What is HAARP all about? A document referring to HAARP, LOIS and LOFAR ( in German but with a good selection of photographs) touches on the concerns of the EU Parliament’s subcommittee on Security and Disarmament in 1998. NATO and the US declined the invitation to send representatives to attend the sitting.

Officially, HAARP is an American civil and military research programme which uses high frequency electro magnetic waves to explore the upper atmosphere (mainly the ionosphere). Research is primarily concerned with the behaviour of radio waves.The remote HAARP array northeast of Gakona in Alaska is under the control of the USAF and US Navy.

However, there are other possible uses for this technology. For instance, in 2005 Der Spiegel briefly reported that the United States Air Force had succeeded in creating artificial northern lights. Leaving some to wonder what else could be achieved with the use of this technology. The artificial warming of the northern hemisphere? Melting the North Pole? Or could this even be used to affect the human pscyche? These are questions posed in the PDF published by Alpenparlament.  http://www.alpenparlament.com/images/pdf/2013/HAARP_LOIS_ALPENPARLAMENT.pdf Could this explain why reports of mind control are so rife in Sweden?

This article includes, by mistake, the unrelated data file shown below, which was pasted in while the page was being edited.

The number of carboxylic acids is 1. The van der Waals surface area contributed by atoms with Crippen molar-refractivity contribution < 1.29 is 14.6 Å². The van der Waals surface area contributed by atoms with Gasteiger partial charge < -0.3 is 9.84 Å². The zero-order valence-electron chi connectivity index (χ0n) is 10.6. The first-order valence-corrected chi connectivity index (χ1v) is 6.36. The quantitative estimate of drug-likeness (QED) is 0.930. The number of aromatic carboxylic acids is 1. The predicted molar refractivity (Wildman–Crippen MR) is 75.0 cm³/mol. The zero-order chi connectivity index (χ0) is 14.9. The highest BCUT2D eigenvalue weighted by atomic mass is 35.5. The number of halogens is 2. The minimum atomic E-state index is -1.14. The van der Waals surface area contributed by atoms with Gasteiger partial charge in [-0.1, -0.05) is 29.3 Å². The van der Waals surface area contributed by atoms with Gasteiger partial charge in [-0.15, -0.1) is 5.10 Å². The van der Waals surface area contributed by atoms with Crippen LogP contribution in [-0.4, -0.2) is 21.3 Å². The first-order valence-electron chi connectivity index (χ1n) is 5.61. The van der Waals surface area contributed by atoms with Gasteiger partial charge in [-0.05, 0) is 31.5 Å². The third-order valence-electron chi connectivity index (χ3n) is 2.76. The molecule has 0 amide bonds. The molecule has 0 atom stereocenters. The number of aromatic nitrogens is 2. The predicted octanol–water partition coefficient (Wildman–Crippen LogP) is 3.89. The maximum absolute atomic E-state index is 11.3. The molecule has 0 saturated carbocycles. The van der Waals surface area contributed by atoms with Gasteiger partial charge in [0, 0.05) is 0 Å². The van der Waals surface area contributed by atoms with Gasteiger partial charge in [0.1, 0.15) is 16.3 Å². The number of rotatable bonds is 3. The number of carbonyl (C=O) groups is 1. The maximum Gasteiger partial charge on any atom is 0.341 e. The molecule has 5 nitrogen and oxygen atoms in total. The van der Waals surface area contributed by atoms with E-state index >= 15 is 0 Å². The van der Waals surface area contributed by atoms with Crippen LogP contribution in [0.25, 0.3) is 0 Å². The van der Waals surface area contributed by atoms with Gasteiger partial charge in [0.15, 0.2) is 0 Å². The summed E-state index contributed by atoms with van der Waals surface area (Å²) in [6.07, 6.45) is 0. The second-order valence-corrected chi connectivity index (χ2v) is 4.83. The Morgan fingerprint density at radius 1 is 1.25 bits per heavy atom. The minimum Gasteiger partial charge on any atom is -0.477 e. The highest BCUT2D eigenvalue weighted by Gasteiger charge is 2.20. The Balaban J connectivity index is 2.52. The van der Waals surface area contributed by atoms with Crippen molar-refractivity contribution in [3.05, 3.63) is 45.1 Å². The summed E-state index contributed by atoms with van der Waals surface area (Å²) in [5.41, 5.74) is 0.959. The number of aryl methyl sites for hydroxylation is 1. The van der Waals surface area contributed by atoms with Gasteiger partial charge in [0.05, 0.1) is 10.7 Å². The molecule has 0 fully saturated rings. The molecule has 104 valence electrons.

The document reveals that LOIS, a new HAARP system, covers all of southern Sweden. LOIS is the biggest HAARP system in the world and is connected with the Lofar system in central Europe and Icecat in the north. Very few are aware of this system. LOIS extends over southern Sweden where thousands of powerful antenna have been connected together. HAARP systems, we are told, always have a military background.

The Swedish government has ‘let’ a large part of northern Sweden to NATO to enable the testing of the new EMV (Earth Military Vehicle) weapon system there. LOIS could have other applications, such as mind control, although this is not mentioned in official documents.

However, the largest Very Low Frequency/ Extremely Low Frequency transmission array is based in Exmouth, Australia. Officially described as a marine transmission base, this collection of 13 marine transmitters, each over 300 metres in height, are easily recognisable on the picture on page 12. The explanation that these are used for submarine radio contact is not really credible as this does not normally demand a huge array of these proportions.

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